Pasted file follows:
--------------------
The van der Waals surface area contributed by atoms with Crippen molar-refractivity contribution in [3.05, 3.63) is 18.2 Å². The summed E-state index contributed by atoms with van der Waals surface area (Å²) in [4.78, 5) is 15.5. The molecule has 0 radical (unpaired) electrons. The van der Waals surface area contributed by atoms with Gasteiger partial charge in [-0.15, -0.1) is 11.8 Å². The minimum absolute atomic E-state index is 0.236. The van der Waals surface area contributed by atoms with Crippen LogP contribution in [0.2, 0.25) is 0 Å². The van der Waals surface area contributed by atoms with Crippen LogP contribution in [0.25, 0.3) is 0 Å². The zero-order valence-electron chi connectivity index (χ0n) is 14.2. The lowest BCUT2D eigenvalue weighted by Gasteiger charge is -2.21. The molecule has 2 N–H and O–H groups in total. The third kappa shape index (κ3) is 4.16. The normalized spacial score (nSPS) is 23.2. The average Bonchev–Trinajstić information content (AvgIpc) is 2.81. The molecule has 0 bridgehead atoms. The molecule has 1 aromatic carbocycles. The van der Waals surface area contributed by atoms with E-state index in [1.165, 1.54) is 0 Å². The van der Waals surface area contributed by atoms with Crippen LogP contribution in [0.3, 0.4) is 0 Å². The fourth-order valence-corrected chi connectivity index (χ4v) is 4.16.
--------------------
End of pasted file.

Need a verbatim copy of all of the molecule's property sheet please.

The van der Waals surface area contributed by atoms with Crippen molar-refractivity contribution in [3.05, 3.63) is 18.2 Å². The summed E-state index contributed by atoms with van der Waals surface area (Å²) in [4.78, 5) is 15.5. The molecule has 0 radical (unpaired) electrons. The van der Waals surface area contributed by atoms with Gasteiger partial charge in [-0.15, -0.1) is 11.8 Å². The minimum absolute atomic E-state index is 0.236. The van der Waals surface area contributed by atoms with Crippen LogP contribution in [0.2, 0.25) is 0 Å². The van der Waals surface area contributed by atoms with Crippen LogP contribution in [0.25, 0.3) is 0 Å². The zero-order valence-electron chi connectivity index (χ0n) is 14.2. The lowest BCUT2D eigenvalue weighted by Gasteiger charge is -2.21. The molecule has 2 N–H and O–H groups in total. The third kappa shape index (κ3) is 4.16. The normalized spacial score (nSPS) is 23.2. The average Bonchev–Trinajstić information content (AvgIpc) is 2.81. The molecule has 0 bridgehead atoms. The molecule has 1 aromatic carbocycles. The van der Waals surface area contributed by atoms with E-state index in [1.165, 1.54) is 0 Å². The van der Waals surface area contributed by atoms with Crippen LogP contribution in [0.3, 0.4) is 0 Å². The fourth-order valence-corrected chi connectivity index (χ4v) is 4.16.